- Associated Press - Monday, May 5, 2014

WASHINGTON (AP) - Two years in, schools are having mixed success putting new healthier school lunch rules in place.

Some report that students are excited about a variety of healthier options and have barely noticed the changes. Others say some kids are throwing fruits and vegetables away and balking at whole grains.

The requirements are part of a government effort to make school lunches and breakfasts healthier. Championed by first lady Michelle Obama, the new standards have been phased in over the last two school years, with more changes coming in 2014.

Some schools are asking Congress and the Agriculture Department to roll back some of the requirements. Their main concerns: finding enough whole grain-rich foods that kids like, lowering sodium levels and keeping fruits and vegetables from ending up in the trash.

Not all schools are required to follow the requirements, but most do. If they don’t, they won’t receive government subsidies that partially reimburse schools for free and low-cost lunches for low-income kids.

In Virginia’s Alexandria City Public Schools, school nutrition director Becky Domokos-Bays says students have adapted to whole grain rolls and pizza crusts, but have so far rejected whole grain pastas. Starting next school year, pasta and other grain products in schools will have to be whole-grain rich, or more than half whole grain.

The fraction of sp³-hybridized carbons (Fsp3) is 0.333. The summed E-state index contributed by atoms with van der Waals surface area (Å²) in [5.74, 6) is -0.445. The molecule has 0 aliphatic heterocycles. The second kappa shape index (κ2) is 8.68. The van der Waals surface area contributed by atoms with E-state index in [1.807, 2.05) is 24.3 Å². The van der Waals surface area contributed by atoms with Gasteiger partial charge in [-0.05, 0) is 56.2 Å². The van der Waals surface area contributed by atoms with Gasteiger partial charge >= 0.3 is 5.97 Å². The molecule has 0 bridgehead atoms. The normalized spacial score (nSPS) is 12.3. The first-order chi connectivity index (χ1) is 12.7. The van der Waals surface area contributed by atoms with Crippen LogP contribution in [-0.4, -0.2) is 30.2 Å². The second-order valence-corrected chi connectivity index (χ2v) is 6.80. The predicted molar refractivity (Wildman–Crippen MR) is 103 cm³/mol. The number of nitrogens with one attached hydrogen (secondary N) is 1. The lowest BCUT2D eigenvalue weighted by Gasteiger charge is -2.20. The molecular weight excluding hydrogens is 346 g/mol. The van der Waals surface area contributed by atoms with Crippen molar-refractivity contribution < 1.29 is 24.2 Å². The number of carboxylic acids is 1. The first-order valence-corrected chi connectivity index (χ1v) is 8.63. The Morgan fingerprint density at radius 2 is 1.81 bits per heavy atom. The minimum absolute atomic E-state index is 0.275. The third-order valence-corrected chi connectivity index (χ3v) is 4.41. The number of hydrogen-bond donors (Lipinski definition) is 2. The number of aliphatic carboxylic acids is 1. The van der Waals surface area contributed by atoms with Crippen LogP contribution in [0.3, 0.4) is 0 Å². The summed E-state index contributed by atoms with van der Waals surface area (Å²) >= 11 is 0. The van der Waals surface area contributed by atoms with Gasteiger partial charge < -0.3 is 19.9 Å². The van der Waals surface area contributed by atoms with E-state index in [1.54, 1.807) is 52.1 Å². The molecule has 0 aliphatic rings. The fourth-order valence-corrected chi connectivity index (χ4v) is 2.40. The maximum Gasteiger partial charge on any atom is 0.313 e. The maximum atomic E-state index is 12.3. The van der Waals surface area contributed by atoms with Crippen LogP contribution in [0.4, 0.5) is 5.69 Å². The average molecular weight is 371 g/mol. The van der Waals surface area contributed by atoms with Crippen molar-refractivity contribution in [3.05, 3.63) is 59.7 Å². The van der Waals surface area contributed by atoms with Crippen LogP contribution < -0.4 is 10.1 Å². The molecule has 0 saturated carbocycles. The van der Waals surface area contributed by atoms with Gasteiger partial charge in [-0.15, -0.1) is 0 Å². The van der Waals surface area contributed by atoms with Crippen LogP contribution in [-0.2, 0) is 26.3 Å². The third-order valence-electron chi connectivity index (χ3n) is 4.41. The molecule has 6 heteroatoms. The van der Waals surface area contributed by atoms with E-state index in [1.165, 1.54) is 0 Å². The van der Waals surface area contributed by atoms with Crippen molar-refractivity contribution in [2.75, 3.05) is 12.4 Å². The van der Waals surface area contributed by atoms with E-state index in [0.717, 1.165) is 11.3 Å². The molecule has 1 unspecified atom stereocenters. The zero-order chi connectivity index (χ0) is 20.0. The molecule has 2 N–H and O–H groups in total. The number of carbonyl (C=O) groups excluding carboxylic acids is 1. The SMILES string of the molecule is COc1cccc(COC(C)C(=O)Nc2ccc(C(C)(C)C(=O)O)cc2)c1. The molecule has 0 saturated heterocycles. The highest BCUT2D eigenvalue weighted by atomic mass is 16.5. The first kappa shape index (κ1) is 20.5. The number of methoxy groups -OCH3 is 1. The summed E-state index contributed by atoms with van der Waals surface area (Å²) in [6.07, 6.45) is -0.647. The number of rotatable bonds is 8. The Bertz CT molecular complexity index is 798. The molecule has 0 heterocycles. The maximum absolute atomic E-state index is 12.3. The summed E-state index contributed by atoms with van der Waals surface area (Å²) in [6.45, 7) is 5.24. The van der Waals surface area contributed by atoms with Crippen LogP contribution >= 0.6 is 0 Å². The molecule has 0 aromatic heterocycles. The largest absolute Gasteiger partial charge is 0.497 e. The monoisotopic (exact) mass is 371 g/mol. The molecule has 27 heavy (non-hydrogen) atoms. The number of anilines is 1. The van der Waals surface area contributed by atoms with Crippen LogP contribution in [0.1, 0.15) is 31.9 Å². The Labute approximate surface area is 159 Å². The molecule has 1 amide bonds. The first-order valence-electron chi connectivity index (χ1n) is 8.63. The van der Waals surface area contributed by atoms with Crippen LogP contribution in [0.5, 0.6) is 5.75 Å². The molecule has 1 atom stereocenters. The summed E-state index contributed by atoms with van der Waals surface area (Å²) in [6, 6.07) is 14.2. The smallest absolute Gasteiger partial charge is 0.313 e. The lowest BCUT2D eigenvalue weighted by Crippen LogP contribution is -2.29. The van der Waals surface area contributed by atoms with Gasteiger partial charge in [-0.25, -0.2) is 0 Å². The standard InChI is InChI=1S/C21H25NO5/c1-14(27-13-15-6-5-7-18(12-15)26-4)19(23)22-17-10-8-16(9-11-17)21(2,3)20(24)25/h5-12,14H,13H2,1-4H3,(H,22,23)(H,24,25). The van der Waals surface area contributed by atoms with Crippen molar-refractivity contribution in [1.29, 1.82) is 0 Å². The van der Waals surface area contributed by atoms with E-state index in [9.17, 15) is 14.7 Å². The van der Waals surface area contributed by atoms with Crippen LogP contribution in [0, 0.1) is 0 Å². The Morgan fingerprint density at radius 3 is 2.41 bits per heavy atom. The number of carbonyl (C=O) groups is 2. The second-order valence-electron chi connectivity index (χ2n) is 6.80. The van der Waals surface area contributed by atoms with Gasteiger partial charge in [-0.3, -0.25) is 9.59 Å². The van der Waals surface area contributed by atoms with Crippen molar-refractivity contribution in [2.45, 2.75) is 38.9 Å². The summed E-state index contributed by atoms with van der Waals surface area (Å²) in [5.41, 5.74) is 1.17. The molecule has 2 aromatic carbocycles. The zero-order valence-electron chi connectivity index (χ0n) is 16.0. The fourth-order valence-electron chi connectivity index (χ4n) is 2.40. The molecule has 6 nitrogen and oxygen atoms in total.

Here’s how five other school districts are doing:

OHIO: CINCINNATI PUBLIC SCHOOLS

Jessica Shelly, food service director at Cincinnati’s urban public schools, says she started serving healthier foods in her lunchrooms years before the government standards were required, so it has been easier for kids to adjust.

She has seen increased participation by enthusiastically highlighting the new menus with kids. She says salad bars with lots of variety - pickle slices, banana peppers, different kinds of beans, for example - give kids healthy options and also the sense that they are creating their own meals.

And as the standards require reduced sodium, she has set up a “spice bar” with seasonings like lemon pepper, garlic herb and cumin to make foods more flavorful.

GEORGIA: WARE COUNTY SCHOOL SYSTEM

In rural Southeast Georgia, Stephanie Taylor, director of school nutrition for the Ware County School System, says she doesn’t have much of a selection from food service vendors. She has had a hard time finding tasty whole grain rich biscuits and grits, and would like to occasionally serve the white flour versions. Starting this fall, she won’t be able to do that.

Taylor agrees that school lunches needed improvement and says kids have been more accepting as industry has formulated better tasting healthy foods.

She worries, however, that negative publicity about the revised menus may make kids less likely to try them. Unhealthy eating patterns outside of school make her job harder as well.

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